VANCOUVER, British Columbia – After scoring twice on 11 occasions in his NHL career, Jordan Kerro finally earned his first career hat-trick in Monday’s 5-1 Blues win over the Vancouver Canucks at Rogers Arena.
The Blues had a commemorative CD ready for their social media moment with Kyrou, but the photo was never taken. At least not in the visitors’ locker room, because Kyrou was being treated by the Blues’ medical staff after the match. As a result, it was not available to the media.
He was hit in the glass by Vancouver defenseman Kyle Burrows with 1:31 left in the game, and was held to the side of his head afterward on the bench.
Nathan Walker attempted to fight off Burrows in the final seconds of the match, but the referee’s crew headed by referees Frederic L’Equiyer and Ghislaine Hébert separated the two before any punches could be thrown. And so the match ended.
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“One of our guys got beat up, which I don’t think we like very much,” Walker said, referring to Kyro. “I think no matter what time the game is, I’m going to try to do my part and all that. At the end of the day, that’s just part of the game. I just didn’t like it.”
In the frantic whirl of post-game activity in Rogers’ locker room area, nearly all of the night’s media sessions concluded before it became known that Kyrou was undergoing treatment. There has been some uncertainty about Kyrou’s availability for Tuesday’s game in Seattle.
As it was, the Blues (16-15-1) moved above . 500 for the first time since Thanksgiving weekend on Saturday, when they rallied from a 3-0 and 4-1 deficit to defeat Florida 5-4 in overtime.
In this up-and-down season, they now have four straight wins and have at least a point in five straight matches.
“I think everyone was doing their job,” said coach Craig Berube. “We played our game for the most part. We stuck with it and at the end we got two goals and we got some momentum from that.
“But (Noel) Aciari’s line was excellent in the game and the ‘walk’ had a lot of aim, so that line was really good. I thought for the most part we did the right things with the puck. We have some turnovers that weren’t necessary – we didn’t need to.” do them. But for the most part, we’ve done good things with the tweaks.”
It was a goalless match until Kero’s first goal midway through the second half. Two minutes later it was 1-1 when Ilya Mikheev tapped St. Louis’ turnover for 10The tenth season goal.
After just 38 seconds, Walker picked a good time to score his first goal of the season – it was his 19th.The tenth Game – Taking a pass from Nick Leddy outside Blueline and skating it to beat Spencer Martin, who was playing against the Blues for the first time in his career. As it turned out, it was a winning goal.
“He is a hardworking man,” said Berubi. “He gives you his all every night, so it was good to have him. Maybe he can shine like he did last year when he ended up scoring eight goals – a bunch of them were match winners. He’s an effortless and competitive guy.”
Walker had scored eight goals in just 30 games last season, and two of them were match winners. But he’s been a little frustrated by his lack of scoring success this year, and has been in and out of the squad since late October, playing just 10 games since Oct. 29 before Monday.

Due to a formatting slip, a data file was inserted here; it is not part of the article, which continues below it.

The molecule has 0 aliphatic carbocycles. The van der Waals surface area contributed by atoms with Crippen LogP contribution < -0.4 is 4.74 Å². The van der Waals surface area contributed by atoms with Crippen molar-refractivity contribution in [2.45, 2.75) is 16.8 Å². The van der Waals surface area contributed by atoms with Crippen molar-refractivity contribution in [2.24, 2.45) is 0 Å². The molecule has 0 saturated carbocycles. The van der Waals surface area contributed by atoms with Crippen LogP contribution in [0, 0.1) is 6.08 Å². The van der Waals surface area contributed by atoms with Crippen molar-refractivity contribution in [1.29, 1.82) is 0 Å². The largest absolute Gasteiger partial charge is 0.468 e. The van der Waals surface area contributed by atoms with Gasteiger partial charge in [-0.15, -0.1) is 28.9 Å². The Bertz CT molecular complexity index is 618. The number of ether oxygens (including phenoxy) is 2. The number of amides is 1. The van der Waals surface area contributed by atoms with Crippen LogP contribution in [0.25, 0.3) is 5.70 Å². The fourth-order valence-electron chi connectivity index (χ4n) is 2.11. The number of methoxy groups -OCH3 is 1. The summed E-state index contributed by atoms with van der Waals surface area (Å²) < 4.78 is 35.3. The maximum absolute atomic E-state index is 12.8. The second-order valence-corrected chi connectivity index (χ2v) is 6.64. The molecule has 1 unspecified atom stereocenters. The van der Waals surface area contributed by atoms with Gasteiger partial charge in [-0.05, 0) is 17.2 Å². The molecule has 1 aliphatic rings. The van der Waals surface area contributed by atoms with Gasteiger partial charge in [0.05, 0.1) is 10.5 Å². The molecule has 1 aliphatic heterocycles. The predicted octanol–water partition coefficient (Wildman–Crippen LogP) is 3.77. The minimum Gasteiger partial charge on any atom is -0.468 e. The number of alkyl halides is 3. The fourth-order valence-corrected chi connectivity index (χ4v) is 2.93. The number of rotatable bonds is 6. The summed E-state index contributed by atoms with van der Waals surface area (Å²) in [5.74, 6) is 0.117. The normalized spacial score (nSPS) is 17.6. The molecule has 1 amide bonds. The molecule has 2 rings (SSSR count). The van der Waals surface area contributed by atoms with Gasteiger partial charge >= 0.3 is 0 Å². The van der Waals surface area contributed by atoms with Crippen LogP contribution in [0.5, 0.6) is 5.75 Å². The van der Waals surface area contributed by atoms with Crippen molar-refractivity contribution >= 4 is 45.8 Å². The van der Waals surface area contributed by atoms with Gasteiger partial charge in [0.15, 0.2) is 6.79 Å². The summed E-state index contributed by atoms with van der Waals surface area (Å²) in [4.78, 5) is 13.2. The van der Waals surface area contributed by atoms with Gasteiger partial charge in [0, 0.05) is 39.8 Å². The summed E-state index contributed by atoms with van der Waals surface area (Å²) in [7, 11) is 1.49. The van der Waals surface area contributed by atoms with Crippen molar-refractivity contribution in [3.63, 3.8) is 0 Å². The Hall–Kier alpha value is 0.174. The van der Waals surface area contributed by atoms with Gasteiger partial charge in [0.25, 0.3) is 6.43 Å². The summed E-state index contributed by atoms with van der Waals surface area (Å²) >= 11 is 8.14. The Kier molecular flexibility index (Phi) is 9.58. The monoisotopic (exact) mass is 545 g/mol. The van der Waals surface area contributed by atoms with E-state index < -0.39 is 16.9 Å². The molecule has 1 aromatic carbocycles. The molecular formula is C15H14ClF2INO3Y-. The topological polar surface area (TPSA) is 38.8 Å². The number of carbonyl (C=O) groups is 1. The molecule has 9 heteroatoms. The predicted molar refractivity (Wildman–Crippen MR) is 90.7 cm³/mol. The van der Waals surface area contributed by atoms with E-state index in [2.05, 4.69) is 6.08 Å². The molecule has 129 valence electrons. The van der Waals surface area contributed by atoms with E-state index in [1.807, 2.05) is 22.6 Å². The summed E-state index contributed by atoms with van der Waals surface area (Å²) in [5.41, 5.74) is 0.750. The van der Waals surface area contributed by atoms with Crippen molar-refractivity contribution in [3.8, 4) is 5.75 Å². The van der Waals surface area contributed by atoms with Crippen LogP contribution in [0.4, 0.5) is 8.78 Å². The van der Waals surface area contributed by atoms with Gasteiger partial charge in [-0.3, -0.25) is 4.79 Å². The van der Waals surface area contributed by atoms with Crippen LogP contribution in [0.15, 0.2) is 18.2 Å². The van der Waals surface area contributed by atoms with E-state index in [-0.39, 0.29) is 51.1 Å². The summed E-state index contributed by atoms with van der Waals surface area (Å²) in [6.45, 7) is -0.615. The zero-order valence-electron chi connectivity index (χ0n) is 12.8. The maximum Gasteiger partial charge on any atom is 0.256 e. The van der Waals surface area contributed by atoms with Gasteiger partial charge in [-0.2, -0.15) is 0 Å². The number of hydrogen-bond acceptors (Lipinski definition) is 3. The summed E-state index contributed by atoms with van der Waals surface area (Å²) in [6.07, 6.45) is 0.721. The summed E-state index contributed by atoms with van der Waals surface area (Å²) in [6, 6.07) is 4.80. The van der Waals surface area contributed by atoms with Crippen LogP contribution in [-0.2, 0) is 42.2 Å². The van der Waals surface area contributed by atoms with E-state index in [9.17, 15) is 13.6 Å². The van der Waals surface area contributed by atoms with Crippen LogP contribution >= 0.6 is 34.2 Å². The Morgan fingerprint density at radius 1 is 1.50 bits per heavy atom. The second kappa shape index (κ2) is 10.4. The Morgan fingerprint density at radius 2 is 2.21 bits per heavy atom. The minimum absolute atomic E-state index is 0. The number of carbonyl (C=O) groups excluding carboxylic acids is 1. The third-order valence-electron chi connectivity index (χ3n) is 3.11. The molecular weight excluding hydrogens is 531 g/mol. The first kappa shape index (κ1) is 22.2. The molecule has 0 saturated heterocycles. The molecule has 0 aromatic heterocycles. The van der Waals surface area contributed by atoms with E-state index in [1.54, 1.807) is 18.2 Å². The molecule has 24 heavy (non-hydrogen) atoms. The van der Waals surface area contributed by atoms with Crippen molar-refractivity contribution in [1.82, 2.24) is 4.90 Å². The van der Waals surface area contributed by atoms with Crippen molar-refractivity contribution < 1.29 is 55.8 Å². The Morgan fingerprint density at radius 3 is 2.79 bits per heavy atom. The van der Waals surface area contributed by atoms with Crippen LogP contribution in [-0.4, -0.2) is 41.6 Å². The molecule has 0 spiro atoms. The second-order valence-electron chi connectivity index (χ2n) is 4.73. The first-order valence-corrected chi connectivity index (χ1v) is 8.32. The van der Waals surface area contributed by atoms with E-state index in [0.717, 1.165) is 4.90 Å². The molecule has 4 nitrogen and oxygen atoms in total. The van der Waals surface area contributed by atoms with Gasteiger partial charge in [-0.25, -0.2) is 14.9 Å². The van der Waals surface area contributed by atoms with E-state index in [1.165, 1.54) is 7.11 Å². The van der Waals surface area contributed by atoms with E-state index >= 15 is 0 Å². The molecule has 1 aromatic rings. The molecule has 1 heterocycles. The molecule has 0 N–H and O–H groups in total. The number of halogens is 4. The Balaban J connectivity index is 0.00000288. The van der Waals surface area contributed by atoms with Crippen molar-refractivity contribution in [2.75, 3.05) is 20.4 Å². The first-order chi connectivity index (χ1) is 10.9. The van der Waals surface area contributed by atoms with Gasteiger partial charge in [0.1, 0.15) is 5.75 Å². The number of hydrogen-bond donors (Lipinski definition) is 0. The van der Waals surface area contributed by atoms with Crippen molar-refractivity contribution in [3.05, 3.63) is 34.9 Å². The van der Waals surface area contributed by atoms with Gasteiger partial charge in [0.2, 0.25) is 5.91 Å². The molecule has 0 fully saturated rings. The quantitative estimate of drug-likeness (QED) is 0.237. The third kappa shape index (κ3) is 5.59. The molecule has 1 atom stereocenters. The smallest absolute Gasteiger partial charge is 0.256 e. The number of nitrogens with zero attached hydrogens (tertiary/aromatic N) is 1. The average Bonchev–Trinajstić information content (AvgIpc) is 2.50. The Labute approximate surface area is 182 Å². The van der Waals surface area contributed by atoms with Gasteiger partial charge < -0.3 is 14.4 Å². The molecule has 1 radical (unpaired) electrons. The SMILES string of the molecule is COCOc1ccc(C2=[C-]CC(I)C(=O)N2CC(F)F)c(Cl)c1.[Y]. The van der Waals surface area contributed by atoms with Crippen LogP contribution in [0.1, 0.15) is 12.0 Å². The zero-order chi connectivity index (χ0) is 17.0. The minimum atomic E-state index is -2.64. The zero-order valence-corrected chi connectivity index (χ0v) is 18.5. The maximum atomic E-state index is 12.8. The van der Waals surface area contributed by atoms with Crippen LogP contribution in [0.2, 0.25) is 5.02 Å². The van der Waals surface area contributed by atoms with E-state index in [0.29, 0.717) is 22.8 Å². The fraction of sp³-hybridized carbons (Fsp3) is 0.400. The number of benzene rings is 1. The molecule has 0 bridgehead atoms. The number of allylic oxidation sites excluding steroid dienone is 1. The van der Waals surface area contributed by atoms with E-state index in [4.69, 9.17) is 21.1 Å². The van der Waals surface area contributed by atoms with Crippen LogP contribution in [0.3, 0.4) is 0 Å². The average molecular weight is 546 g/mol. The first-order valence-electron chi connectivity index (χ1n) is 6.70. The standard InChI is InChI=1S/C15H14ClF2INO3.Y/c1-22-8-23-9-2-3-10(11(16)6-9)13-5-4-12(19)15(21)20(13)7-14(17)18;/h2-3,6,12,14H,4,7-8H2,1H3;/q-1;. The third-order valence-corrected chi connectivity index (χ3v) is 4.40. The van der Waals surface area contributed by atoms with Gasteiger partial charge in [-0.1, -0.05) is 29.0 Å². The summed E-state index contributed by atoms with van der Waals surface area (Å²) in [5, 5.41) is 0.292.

“It definitely feels good, the more offensively you can attack,” Walker said. It’s a nice feeling. I’m glad we got a win and we can keep this thing going. I had some open ice on the river side and “Ledds” made a great head-to-head game. I just decided to grab it and rip it up a bit.”
Robert Thomas’s power play goal with only 1:10 remaining in the second period put them up 3-1 Blues and gave them eight goals for the season and four in their last seven games.
Kyrou then sealed the deal by scoring twice in the third period – first on a powerhouse goal just 67 seconds into the period, and then on an even-powered goal at the 9:19 mark. All three goals came from one of Kero’s favorite spots on the ice – in or around the showdown circles. A fatal wrist shot.
Elite scorers are often slashers, and for Keiro it was his sixth goal in three matches – all played in Western Canada. No Blues player had ever done this in a three-game swing across Alberta and British Columbia. Brett Hull in 1991 and Brad Boys in 2008 each scored five goals.
“He’s been playing really good hockey for quite some time,” Berube said of Kyro. “I mean, the goals will come eventually. He’s a very good player. Now he’s capitalizing on that, but his work ethic has been there all year in my opinion.”
Keiro’s third goal of the night gave him his 16th of the season. He had 13 goals at the same point last season, when he played the NHL All-Star Game.
Blues fans travel basically everywhere in the NHL, and five caps were thrown on the ice after Kyrou scored the hat-trick. The sixth did not make it above the glass. One of the hats that made it onto the ice belonged to DJ Malone of Fenton. He went – for lack of a better term – to Rogers’ hat retrieval area, but it wasn’t there.
So Kyrou’s night was special, at least before the Burroughs hit, and so were the Blues’ special teams. They scored in two of three power play games, only the second game all season in which they achieved as many as two power play goals. And their penalty unit canceled all four of Vancouver’s power play (13-15-3).
“The PK was really good,” said Berubi. “Penner (Jordan Bennington) was really good at it. He scored a couple power plays. So that’s the difference in the game.”
Seldom-punished minors in the opener at 5:08, Colton Parayko only conceded the first 20 seconds, but Ball set the tone by keeping the ball out of the net on both kills.
“Two big kills and then we went out there and played well,” Berubi said. “And that’s what it is then.”